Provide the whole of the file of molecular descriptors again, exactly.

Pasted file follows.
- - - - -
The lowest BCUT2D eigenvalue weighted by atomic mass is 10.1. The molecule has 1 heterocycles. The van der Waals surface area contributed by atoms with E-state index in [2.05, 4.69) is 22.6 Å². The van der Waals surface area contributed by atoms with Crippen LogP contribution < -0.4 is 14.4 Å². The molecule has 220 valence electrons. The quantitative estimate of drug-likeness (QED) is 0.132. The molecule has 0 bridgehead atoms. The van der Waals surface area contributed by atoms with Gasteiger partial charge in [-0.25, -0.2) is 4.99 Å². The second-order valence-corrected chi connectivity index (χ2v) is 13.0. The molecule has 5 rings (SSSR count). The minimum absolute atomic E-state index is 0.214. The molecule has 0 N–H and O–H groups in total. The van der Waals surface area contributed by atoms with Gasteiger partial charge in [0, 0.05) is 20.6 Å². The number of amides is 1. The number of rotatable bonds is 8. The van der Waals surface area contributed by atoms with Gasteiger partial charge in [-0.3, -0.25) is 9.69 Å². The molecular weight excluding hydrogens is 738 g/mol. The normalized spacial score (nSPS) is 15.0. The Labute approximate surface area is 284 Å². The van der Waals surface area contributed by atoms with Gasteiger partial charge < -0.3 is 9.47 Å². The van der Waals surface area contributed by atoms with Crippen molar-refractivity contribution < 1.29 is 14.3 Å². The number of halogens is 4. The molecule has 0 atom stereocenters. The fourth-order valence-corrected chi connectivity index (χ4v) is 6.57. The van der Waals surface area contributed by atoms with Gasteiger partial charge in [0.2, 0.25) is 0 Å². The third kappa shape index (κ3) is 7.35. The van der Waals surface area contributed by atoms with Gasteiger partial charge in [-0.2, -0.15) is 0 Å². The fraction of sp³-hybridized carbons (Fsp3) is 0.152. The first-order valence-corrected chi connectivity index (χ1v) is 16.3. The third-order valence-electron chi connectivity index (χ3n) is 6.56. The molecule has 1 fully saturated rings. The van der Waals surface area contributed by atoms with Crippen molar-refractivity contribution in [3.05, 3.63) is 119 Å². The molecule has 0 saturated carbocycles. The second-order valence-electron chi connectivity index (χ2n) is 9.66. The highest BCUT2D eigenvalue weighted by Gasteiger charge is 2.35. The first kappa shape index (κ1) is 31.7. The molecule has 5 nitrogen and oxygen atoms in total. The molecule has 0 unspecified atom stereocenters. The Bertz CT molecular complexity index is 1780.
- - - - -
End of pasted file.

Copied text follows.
The lowest BCUT2D eigenvalue weighted by atomic mass is 10.1. The molecule has 1 heterocycles. The van der Waals surface area contributed by atoms with E-state index in [2.05, 4.69) is 22.6 Å². The van der Waals surface area contributed by atoms with Crippen LogP contribution < -0.4 is 14.4 Å². The molecule has 220 valence electrons. The quantitative estimate of drug-likeness (QED) is 0.132. The molecule has 0 bridgehead atoms. The van der Waals surface area contributed by atoms with Gasteiger partial charge in [-0.25, -0.2) is 4.99 Å². The second-order valence-corrected chi connectivity index (χ2v) is 13.0. The molecule has 5 rings (SSSR count). The minimum absolute atomic E-state index is 0.214. The molecule has 0 N–H and O–H groups in total. The van der Waals surface area contributed by atoms with Gasteiger partial charge in [0, 0.05) is 20.6 Å². The number of amides is 1. The number of rotatable bonds is 8. The van der Waals surface area contributed by atoms with Gasteiger partial charge in [-0.3, -0.25) is 9.69 Å². The molecular weight excluding hydrogens is 738 g/mol. The normalized spacial score (nSPS) is 15.0. The Labute approximate surface area is 284 Å². The van der Waals surface area contributed by atoms with Gasteiger partial charge < -0.3 is 9.47 Å². The van der Waals surface area contributed by atoms with Crippen molar-refractivity contribution < 1.29 is 14.3 Å². The number of halogens is 4. The molecule has 0 atom stereocenters. The fourth-order valence-corrected chi connectivity index (χ4v) is 6.57. The van der Waals surface area contributed by atoms with Gasteiger partial charge in [0.2, 0.25) is 0 Å². The third kappa shape index (κ3) is 7.35. The van der Waals surface area contributed by atoms with Gasteiger partial charge in [-0.2, -0.15) is 0 Å². The fraction of sp³-hybridized carbons (Fsp3) is 0.152. The first-order valence-corrected chi connectivity index (χ1v) is 16.3. The third-order valence-electron chi connectivity index (χ3n) is 6.56. The molecule has 1 fully saturated rings. The van der Waals surface area contributed by atoms with Crippen molar-refractivity contribution in [3.05, 3.63) is 119 Å². The molecule has 0 saturated carbocycles. The second-order valence-electron chi connectivity index (χ2n) is 9.66. The highest BCUT2D eigenvalue weighted by Gasteiger charge is 2.35. The first kappa shape index (κ1) is 31.7. The molecule has 5 nitrogen and oxygen atoms in total. The molecule has 0 unspecified atom stereocenters. The Bertz CT molecular complexity index is 1780.